- The following encapsulations count as matching 0 tags, i.e. are defined as having an encaps-tag-count of 0:
- encapsulation untagged
- encapsulation default
- The following encapsulation modifiers do not affect the encaps-tag-count:
- ingress source-mac or ingress destination-mac
- encapsulation dot1q|dot1ad priority tagged counts as matching a single tag, i.e. encaps-tag-count of 1.
- The any keyword used as the innermost tag match does not increase the encaps-tag-count. (This is to ensure consistency with the old style XR VLAN Id semantics). E.g.
- Encapsulation dot1q any has an encaps-tag-count of 0.
- Encapsulation dot1ad 10 dot1q any has an encaps-tag-count of 1
- Encapsulation dot1ad any dot1q 7 has an encaps-tag-count of 2.
- Ranges of vlan-ids count as a encaps tag match, e.g.
- Encapsulation dot1q 10-100 has an encaps-tag-count of 1.
- The encapsulation MTU overhead of an EFP that is a disjunctive match is treated as having the MTU of its highest element. E.g.
- Encapsulation dot1q 10-100, untagged has an encaps-tag-count of 1.
dot1q vlan 10 20
interface GigabitEthernet0/0/0/0.2 l2transport
service instance ethernet
encapsulation dot1q 11
rewrite ingress tag push dot1ad 10 dot1q 20 symmetric
- l2-mtu = 2014
- im-l2-payload-mtu = 2000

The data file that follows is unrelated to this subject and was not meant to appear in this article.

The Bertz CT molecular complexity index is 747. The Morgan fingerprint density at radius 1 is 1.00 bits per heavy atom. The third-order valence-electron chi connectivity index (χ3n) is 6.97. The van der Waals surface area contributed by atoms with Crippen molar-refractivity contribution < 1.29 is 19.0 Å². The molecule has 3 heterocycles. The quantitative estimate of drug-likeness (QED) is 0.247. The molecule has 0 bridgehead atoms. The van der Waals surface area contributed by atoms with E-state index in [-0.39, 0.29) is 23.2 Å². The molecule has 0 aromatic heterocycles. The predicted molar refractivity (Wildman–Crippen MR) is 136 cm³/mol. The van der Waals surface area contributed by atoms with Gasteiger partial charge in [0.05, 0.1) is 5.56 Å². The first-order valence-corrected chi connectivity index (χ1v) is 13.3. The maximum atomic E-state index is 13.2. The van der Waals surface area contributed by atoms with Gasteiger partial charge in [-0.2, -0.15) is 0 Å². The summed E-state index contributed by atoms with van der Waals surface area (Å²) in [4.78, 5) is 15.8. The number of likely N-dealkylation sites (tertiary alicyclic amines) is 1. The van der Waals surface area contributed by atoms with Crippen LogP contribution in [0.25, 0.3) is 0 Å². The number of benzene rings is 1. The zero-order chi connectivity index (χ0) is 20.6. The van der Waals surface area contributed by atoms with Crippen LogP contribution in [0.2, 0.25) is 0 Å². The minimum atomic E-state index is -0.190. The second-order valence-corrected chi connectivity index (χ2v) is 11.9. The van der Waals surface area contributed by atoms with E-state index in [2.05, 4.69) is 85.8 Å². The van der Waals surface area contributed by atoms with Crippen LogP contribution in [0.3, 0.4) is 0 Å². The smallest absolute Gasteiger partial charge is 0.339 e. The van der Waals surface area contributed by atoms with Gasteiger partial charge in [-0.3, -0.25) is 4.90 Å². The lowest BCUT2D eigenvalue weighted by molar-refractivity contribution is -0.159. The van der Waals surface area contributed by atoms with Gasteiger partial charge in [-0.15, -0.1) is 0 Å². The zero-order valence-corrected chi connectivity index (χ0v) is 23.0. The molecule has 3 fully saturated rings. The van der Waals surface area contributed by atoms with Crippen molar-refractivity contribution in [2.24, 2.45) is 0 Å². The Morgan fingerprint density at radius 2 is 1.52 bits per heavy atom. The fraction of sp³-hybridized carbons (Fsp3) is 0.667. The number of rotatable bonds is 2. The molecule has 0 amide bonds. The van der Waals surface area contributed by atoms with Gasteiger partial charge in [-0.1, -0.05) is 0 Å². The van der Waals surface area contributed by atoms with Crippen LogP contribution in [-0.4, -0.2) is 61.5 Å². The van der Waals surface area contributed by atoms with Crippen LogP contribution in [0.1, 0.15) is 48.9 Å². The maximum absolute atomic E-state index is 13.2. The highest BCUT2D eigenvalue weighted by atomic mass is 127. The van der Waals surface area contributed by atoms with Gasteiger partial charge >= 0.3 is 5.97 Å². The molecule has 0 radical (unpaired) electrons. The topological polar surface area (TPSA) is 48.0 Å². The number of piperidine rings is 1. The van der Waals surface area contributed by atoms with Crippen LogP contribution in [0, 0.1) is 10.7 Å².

- l2-payload-mtu = 2000
- encaps-tag-count = 2, rewrite-push-tags-count = 0, rewrite-pop-tags-count = 2
- sub-l2-mtu = 2014 + 4 * 2 = 2022
- im-l2-payload-mtu = 2000
- sub-l2-payload-mtu = 2022 – (14 + (4 * (2 – 0))) = 2000
- encaps-tag-count = 1, rewrite-push-tags-count = 2, rewrite-pop-tags-count = 0
- sub-l2-mtu = 2014 + 4 * 1 = 2018
- im-l2-payload-mtu = 2000
- sub-l2-payload-mtu = 2018 – (14 + (4 * (0 - 2))) = 2012
To further explain the example for GigabitEthernet0/0/0/0.2. If a 2026 byte frame was received from the PW on the disposition path then once the 2 tags have been popped off due to the rewrite policy the packets would be of size 2018, hence matching the MTU of the Egress interface.
 Note the MTU negotiated is the L2 payload MTU and hence the actual maximum size of the frame that may be carried is 14 bytes larger for a type 5 PW and 18 bytes larger for a type 4 PW, although in the case of the type 4 PW the PW 802.1Q tag is effectively discarded and ignored for the purpose of the L2VPN MTU calculations (since it isn’t part of the payload).
Starting in XR release 5.1.1 the ethernet interface driver configuration
for MTU and MRU is determined by the XR config.
Prior to these changes MTU/MRU calculation was simply based on the
configured MTU + 12 bytes for the addition of 2 Ethernet Tags and the CRC
field as mentioned above.
However from 511 onwards, the config determines the actual MTU/MRU.
If no VLAN tags are configured -
then driver MTU/MRU = configured MTU on interface + 4 CRC bytes, ie
If one VLAN is configured -
MTU/MRU = configured MTU + 8 bytes (2 tags + CRC)
If two VLAN tags are configured -
MTU/RMU = configured MTU + 12 bytes (3 tags + CRC)
Xander Thuijs, CCIE #6775
Principal Engineer ASR9000